If you’ve ever watched a Looney Tunes cartoon, you would be familiar with the ‘Iris Wipe’. Wikipedia describes it as “…a wipe that takes the shape of a growing or shrinking circle. It has been frequently used in animated short subjects, such as those in the Looney Tunes and Merrie Melodies cartoon series, to signify the end of a story. When used in this manner, the iris wipe may be centered around a certain focal point and may be used as a device for a “parting shot” joke, a fourth wall-breaching wink by a character, or other purposes.”
The last time I saw this effect in a film was in the 2007 Oscar-winning film, The Departed, directed by the amazing Martin Scorsese. The iris was used to show the isolation of Matt Damon’s character, Colin, as he moves further from his staff due to his faulty leadership, means of covering up his tracks and shady under dealings with his mob boss mentor. We as an audience are brought to his level of understanding and severe loneliness, which he brought upon himself, and are for a moment sad for him that he can’t share his pain and isolation with anyone. He doesn’t need to break through the ‘fourth wall’ (theatre and film term for when the character breaks rank and begins to talk and engage the audience, expressing stuff or what’s going on…think soliliquy in Shakespeare). We are able to see how he feels with that dark circle. He is alone and there is no one who can help. And often, during moments of trial, that’s how I, You and many others feel: stuck inside the Iris Wipe.
Think on it. If you believe in something and go back on it, or do something considered terrible, you don’t normally run to people and say your business. Instead, if you’re like me, you keep it all to yourself and think, “I can never let this out…they’ll never look at me the same way. I am alone. No one knows how I feel.” Troubles easily isolate the strongest people. And the higher up you go in the professional ladder or as you gain more influence, the harder it is to admit that you are alone, feel alone or are dealing with something all alone. And like Colin, you can’t see beyond the dark circle around you. You know people have your back but you choose to keep it in, which only causes more pain, resentment and isolation (the circle thus creates a vicious cycle). While we are created for relationship and need people to prop us up when we are at our lowest (and ugliest), we’d rather protect ourselves and our reps, which is the bare definition of selfish, is it not? We’d rather work at covering things up, hiding under a box. We’d rather stay inside the Iris Wipe…noticed but not approached…everything visible yet nothing shared.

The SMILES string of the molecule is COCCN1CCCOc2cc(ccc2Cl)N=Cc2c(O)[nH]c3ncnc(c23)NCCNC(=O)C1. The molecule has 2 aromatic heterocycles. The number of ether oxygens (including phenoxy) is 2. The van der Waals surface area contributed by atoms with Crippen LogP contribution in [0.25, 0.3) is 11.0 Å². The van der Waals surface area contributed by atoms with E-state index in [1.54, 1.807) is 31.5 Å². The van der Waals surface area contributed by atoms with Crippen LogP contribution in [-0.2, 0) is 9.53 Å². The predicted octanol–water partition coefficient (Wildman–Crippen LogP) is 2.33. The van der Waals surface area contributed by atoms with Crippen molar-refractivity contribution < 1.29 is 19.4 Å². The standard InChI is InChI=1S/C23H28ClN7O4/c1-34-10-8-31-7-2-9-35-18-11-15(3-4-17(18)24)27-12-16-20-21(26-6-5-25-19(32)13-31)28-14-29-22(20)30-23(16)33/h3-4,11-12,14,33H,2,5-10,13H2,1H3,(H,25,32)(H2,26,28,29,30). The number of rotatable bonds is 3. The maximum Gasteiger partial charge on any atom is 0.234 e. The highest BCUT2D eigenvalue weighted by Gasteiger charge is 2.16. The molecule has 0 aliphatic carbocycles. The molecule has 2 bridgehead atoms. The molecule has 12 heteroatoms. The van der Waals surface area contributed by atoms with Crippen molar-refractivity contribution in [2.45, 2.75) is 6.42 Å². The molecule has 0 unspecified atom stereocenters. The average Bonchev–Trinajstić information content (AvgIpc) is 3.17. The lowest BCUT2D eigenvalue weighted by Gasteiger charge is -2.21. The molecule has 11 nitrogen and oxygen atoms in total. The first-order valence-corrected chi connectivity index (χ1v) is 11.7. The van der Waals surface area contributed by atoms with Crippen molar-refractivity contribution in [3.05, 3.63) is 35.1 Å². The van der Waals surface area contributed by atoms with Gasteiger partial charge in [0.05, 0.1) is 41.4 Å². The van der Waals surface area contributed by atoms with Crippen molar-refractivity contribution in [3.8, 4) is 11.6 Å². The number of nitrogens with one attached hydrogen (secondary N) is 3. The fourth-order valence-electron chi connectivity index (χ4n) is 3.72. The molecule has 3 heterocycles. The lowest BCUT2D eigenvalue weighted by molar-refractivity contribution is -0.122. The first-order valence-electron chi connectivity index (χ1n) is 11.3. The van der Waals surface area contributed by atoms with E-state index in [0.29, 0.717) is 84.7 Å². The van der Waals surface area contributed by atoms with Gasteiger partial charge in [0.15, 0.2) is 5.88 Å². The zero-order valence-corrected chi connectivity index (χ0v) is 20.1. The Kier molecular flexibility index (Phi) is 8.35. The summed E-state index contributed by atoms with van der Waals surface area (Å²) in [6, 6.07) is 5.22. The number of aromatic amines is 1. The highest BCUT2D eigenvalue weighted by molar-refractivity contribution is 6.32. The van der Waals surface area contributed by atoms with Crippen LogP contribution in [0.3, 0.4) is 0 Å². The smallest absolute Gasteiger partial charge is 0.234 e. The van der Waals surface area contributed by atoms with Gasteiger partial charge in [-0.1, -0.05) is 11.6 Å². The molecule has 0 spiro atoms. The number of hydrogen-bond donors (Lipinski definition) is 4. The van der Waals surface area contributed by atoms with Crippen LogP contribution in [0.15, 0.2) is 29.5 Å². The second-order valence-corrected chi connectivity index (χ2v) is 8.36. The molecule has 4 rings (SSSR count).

Today, I spoke to a friend from Newfoundland and as we spoke, I shared some areas that I am working on in my own faulty life, something that we both know is not like me but meaningful when it does happen, as we had many times like that as roommates in college. I was so relieved to know that he understood, related and was able to hold me up to become a better person. In one convo, he was able to break my iris circle and say I don’t want you to simply exist in there. More often than not, I feel that circle around me, as I’m sure you do at times as well. Sometimes it’s due to position, sometimes due to other stuff. The fear of confession can drive someone crazy and responsibility of accountability can place added pressure on anyone. But you know what else can? Acting. Acting is hard work and requires much concentration from every part of you. So imagine ‘acting’ like all is well ALL the time? Not for me…at least not now. I just don’t have that energy…there’s too much life to live to waste on THAT kind of acting. I know that God says that he won’t leave nor forsake. It’s also good to know that there are friends and family who live by that same principle as best as they can!
I love the movie idea of the Iris Wipe. I just no longer want to live in it. How about you?
I just realized that I’m going to have a daughter who will grow up to live in her own sometimes.